Giotto Calendoli doesn’t like the word ‘designer’, or rather, he doesn’t like labels. Neapolitan at heart, Milanese citizen and perpetually wandering soul, he’s established his brand’s headquarters in a little house made of metal and transparent panels inside a noble courtyard of a palace in the centre of Milan. Halfway between a greenhouse, a hut and refuge à la Into The Wild, Handle With Freedom’s office does not enclose itself within four walls, but seeks to escape the physical confines of its perimeter to remain always with a glance towards the outside, whether it be a green spot full of garden gnomes, or a remote village in Mexico. Between hats, coffee mugs and hand-sewn placemats, Giotto tells us about his ethical, serene, but above all free vision of life and of creating garments.
Giotto, your aesthetic is highly recognisable, as is the cultural identity of your hometown, Naples. Do you think this personal background has significantly influenced the character and philosophy of your brand?
Naples is a great source of inspiration for me that I try to take with me with great pride, especially when I travel. When I was 18 I left home, and it was like running away from a city that oppressed me, but today my relationship with Naples is mature, and it gives me lot of inspiration and energy. For example, I’m now making a collection that’s based entirely on helping ten women from the Pozzuoli women’s prison.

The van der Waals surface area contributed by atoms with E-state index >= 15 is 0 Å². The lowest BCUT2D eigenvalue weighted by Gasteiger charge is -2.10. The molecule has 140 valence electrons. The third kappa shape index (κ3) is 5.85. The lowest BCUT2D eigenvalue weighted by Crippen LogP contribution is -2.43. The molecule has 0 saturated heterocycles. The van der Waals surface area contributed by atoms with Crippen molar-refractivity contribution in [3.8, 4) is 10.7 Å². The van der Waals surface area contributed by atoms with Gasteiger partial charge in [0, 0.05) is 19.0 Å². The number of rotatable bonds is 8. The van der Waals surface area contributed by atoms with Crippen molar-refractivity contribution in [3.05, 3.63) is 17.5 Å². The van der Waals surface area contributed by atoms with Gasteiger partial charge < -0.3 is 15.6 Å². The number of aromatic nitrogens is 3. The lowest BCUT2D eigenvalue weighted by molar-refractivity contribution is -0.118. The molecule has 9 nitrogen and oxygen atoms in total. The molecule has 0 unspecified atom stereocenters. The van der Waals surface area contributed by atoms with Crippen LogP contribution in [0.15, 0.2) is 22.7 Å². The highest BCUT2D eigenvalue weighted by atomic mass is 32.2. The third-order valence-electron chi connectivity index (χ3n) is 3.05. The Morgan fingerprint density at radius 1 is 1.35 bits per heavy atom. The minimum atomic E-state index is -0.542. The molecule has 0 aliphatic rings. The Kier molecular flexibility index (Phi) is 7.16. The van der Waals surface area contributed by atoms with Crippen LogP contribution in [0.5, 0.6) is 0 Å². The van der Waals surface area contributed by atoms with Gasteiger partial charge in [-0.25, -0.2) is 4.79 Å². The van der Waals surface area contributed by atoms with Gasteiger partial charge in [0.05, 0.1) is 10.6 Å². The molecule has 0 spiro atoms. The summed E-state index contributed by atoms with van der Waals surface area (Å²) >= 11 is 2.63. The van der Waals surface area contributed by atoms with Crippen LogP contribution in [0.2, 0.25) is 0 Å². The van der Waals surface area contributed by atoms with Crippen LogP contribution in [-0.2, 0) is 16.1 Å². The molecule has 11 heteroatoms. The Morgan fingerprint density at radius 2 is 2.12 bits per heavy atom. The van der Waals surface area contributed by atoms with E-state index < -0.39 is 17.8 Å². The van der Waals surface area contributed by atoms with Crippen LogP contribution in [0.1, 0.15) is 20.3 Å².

‘HANDLE WITH FREEDOM’ is the name/statement you’ve chosen for your brand. It sounds like a suggestion, but perhaps also a warning. What meaning do you give to this motto?
When I was younger, my grandmother would open her wardrobe and give me incredible things from my grandfather, from accessories to crazy clothes and shirts. Every time, she’d tell me: ‘Take care of it, and treat it well’. The concept I was referring to was basically this. Besides taking good care of it, one has to understand that yes, every garment has its own background in life but it also needs freedom, to come out of its past and evolve. In this sense, HWF also wants to incorporate a message that invites people to express themselves freely and outside of conventions.
What needs, or impulses, led you to found your brand? Do you have a specific memory you can refer to?
It all started 10 years ago, when I moved to Milan with my ex-girlfriend. The social revolution hadn’t happened yet, and people
were mostly expressing themselves through blogs. In Milan we met the guys from NSS Factory, who were interested in the blog we were editing. So, they started taking us to events and introducing us to the Milanese fashion system. It was when I started having collaborations with brands and wearing their clothes that I felt the need to find something that really represented my mood, personality and body. Finally, I went so far as to think that one day I could design my own collection.